George Harrison Wright: 1917-2012: George Wright passed away peacefully on November 14, 2012 in his home in Manning, Oregon. George will be remembered by the Oregon Clay Community for his innovative kiln designs, his support of Northwest potters, and, of course, for his Hair of the Dog Clay.
George was always involved in clay, but he was never really a potter. After being discharged from the Army at the end of World War II, he and a friend bought a brickyard in Mollala, Oregon. George remained in the brick business until the 1960s. During that time, his wife, Pearl, who was a gifted artist, began to work with clay. When George discovered that the clay she was using came from Los Angeles, he looked at his brickyard and realized that his pugmill could be used to make pottery clay. So George began a clay-making business and soon sup- plied schools and potters all over Oregon.
In the mid 60s, George also began to work for a young high tech company, Tektronix. He worked in the ceramics department producing state of the art cathode ray tubes (“the easiest job I ever had, just walked around turning switches on kilns all day”) After leaving Tektronix, George and Pearl bought 30 acres in Manning, Oregon, where they invited young artists to come and live in cottages and work in clay on their property. George continued to make clay, and also began to design and build a variety of kilns. Pearl painted and worked with clay, and together they opened the Pearl Wright Gallery. Many young potters worked on their property through the 1970s and 80s, and George helped people to build and fire a variety of propane, wood and salt kilns on the property. In the 70s, Fred Olsen visited George, and subsequently based his famous “Olsen Fast Fire Wood Kiln” on one of George’s designs.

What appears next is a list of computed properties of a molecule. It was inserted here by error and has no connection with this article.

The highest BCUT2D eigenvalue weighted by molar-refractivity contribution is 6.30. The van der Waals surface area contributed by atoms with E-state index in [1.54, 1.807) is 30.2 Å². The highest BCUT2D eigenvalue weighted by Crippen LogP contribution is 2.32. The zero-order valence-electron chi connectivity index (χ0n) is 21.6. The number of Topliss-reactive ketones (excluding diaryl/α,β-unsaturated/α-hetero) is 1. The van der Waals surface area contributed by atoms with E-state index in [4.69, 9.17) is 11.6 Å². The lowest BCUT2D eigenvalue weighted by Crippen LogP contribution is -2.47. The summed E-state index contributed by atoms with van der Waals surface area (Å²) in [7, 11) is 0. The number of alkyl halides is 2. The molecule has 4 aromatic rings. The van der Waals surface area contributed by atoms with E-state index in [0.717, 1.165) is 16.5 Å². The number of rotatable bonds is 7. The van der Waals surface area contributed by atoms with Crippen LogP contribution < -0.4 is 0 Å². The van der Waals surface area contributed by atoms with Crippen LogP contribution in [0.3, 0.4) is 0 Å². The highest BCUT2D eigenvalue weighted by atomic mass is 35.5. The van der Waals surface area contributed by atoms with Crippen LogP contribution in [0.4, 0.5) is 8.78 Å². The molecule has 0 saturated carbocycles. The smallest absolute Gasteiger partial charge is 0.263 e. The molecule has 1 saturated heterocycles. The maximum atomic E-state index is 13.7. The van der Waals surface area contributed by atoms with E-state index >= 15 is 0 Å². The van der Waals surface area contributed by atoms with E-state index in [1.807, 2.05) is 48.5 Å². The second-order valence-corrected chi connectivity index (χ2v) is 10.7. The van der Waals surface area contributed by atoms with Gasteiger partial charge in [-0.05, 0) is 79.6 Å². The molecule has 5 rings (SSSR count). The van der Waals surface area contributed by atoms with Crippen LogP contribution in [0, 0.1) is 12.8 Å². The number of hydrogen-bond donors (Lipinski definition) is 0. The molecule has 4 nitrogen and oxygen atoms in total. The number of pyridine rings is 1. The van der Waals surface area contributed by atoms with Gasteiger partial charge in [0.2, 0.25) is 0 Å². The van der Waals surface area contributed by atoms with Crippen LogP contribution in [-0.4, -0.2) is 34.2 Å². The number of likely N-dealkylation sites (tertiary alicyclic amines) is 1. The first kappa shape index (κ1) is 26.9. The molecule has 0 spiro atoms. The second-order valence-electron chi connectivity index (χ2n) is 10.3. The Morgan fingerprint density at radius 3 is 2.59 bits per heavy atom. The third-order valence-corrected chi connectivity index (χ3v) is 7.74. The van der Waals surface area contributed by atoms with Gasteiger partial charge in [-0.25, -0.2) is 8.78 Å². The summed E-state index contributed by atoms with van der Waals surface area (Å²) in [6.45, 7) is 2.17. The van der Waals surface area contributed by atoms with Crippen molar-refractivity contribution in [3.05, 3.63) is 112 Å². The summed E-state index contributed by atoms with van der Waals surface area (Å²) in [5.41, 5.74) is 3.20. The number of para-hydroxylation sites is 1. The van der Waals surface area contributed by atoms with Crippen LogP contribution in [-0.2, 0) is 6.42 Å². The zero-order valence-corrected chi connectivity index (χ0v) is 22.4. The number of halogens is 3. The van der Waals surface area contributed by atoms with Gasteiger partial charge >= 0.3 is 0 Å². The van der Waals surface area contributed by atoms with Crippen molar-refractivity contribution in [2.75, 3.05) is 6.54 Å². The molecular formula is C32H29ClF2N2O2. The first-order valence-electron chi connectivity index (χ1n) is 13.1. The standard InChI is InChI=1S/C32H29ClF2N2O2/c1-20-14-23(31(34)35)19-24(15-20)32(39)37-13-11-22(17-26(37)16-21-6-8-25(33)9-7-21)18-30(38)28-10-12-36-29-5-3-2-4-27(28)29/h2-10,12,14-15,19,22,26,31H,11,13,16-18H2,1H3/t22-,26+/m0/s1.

In the 1980s, George developed a clay for making large sculptures. This clay, which contained (among other things) a lot of nylon fiber, looked pretty hairy when you cut through it with a wire. So it became “Hair of the Dog Clay” and is used by sculptors throughout the Northwest.
George was a devout Christian. But he was extraordinarily tolerant of the motley crew of artists he met and with whom he shared his life, his kilns, his clay and his knowledge.